An alternative packaging technique to the standard chip and wire package, is flip chip packaging. Flip chip describes the method of electrically connecting the die to the package carrier. In contrast to standard chip and wire packaging that uses bond wires to connect the die to the carrier, the interconnection between the die and the carrier in flip chip packaging is made through a conductive “bump” that is placed directly on the die surface. The bumped die is then “flipped over” and placed face down with the bumps connecting the die to the carrier directly. Flip chip packaging may often be used with ball grid array (BGA) type packaging. In the BGA type package, the side of the carrier opposite to that on which the die is attached has an array (generally in a grid formation) of solder balls attached thereto. This array of solder balls (or bumps) replaces the metal lead frame of a standard package.
An example of a flip chip BGA package is illustrated in
In the flip chip design, the device 110 is very close to the carrier 104, which as discussed above may include a ground/cooling plate, making thermal management easier. In addition, the chip is directly coupled to the carrier 104, eliminating the parasitic inductances associated with the bond wire connections of chip and wire packages. Flip chip BGAs have seen acceptance in the silicon arena, but are disfavored in the GaAs analog arena, largely due to added size of the BGA pattern, particularly caused by limits in bump to bump spacing, and the fragile GaAs material.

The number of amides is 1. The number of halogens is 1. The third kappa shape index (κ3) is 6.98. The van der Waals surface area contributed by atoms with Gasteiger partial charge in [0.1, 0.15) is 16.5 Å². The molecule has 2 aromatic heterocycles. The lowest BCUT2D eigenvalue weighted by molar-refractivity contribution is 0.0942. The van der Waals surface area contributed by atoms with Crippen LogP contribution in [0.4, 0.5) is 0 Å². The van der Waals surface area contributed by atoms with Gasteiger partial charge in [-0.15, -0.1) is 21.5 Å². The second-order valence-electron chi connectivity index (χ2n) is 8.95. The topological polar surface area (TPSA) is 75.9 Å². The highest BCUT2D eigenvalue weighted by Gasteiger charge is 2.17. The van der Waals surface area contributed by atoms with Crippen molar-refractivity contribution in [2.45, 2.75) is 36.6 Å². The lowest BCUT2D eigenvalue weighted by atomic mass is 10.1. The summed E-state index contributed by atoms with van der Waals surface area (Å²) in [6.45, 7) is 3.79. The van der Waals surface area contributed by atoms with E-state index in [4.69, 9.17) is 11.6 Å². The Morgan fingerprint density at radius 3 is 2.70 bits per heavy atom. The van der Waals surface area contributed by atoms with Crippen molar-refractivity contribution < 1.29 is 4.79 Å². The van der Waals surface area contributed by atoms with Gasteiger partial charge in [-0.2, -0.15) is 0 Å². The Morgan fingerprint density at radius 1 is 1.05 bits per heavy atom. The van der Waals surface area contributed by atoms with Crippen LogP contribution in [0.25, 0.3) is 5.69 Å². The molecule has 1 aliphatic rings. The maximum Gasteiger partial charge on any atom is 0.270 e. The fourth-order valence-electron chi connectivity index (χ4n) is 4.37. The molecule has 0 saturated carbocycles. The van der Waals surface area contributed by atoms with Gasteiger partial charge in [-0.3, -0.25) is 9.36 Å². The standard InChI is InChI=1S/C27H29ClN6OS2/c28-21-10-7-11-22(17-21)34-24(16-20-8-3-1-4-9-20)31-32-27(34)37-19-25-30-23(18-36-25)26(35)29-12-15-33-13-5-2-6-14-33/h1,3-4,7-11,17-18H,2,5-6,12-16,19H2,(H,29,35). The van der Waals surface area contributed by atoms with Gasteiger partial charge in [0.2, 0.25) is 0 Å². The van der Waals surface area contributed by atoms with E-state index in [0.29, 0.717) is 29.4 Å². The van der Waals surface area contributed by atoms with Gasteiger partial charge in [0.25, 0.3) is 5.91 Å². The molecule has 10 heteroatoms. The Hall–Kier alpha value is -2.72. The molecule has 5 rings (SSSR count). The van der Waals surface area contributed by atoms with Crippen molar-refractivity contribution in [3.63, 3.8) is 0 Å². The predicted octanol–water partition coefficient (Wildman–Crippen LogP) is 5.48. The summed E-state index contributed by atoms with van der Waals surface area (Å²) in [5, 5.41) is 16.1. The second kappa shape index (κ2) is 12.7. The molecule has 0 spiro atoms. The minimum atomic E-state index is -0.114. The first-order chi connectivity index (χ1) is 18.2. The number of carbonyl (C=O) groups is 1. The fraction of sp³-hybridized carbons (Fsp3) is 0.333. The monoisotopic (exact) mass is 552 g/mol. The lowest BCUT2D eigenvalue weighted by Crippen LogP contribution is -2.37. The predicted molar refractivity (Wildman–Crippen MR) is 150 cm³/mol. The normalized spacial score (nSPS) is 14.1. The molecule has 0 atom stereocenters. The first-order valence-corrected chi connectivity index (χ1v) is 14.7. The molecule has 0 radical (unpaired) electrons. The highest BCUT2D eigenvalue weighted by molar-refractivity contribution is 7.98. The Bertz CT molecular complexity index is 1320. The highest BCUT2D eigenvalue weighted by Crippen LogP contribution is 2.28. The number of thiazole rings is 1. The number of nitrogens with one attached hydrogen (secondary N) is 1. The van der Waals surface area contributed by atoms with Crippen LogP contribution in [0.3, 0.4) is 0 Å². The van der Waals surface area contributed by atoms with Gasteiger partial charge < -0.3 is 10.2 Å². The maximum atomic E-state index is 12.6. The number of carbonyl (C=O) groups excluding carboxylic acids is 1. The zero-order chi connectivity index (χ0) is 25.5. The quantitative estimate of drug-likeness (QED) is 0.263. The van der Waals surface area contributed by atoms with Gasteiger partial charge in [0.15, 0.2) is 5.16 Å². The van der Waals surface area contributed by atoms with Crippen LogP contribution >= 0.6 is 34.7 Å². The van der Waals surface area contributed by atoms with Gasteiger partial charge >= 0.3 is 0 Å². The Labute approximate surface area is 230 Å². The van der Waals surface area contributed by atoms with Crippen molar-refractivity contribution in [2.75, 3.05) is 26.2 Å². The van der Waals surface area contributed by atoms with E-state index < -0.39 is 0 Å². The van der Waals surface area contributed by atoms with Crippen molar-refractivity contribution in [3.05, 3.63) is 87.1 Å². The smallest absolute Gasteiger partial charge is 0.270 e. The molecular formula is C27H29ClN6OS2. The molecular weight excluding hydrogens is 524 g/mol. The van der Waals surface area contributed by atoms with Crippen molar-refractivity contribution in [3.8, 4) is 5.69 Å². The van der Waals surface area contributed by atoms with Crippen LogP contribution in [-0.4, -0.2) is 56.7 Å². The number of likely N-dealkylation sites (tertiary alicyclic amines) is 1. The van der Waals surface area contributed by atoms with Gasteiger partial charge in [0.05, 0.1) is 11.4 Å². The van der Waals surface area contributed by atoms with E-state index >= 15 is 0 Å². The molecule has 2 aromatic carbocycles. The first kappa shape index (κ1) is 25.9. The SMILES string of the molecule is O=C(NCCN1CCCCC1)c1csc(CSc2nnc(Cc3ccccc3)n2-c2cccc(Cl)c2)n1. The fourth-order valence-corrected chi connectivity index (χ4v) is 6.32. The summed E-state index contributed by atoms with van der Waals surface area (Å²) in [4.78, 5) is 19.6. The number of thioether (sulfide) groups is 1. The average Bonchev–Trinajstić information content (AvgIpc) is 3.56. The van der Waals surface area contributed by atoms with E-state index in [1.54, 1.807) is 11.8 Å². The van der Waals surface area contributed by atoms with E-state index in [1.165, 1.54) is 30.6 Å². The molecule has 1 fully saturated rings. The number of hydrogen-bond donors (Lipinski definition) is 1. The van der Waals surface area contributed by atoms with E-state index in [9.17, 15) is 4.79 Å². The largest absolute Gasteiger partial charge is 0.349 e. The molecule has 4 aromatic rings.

At least some aspects and embodiments are directed to a chip scale packaging process that allows the electrical design of the component to interact with the package to achieve exceptional RF performance and small size. Further, this exceptional RF performance and small size may be achieved with minimal complexity in the packaging process. In at least one embodiment, the packaging process may use batch techniques, including metal deposition and deposition and selective removal (e.g., by etching) of only one type of polymer, making the process suitable for high volume, low cost chip/module production.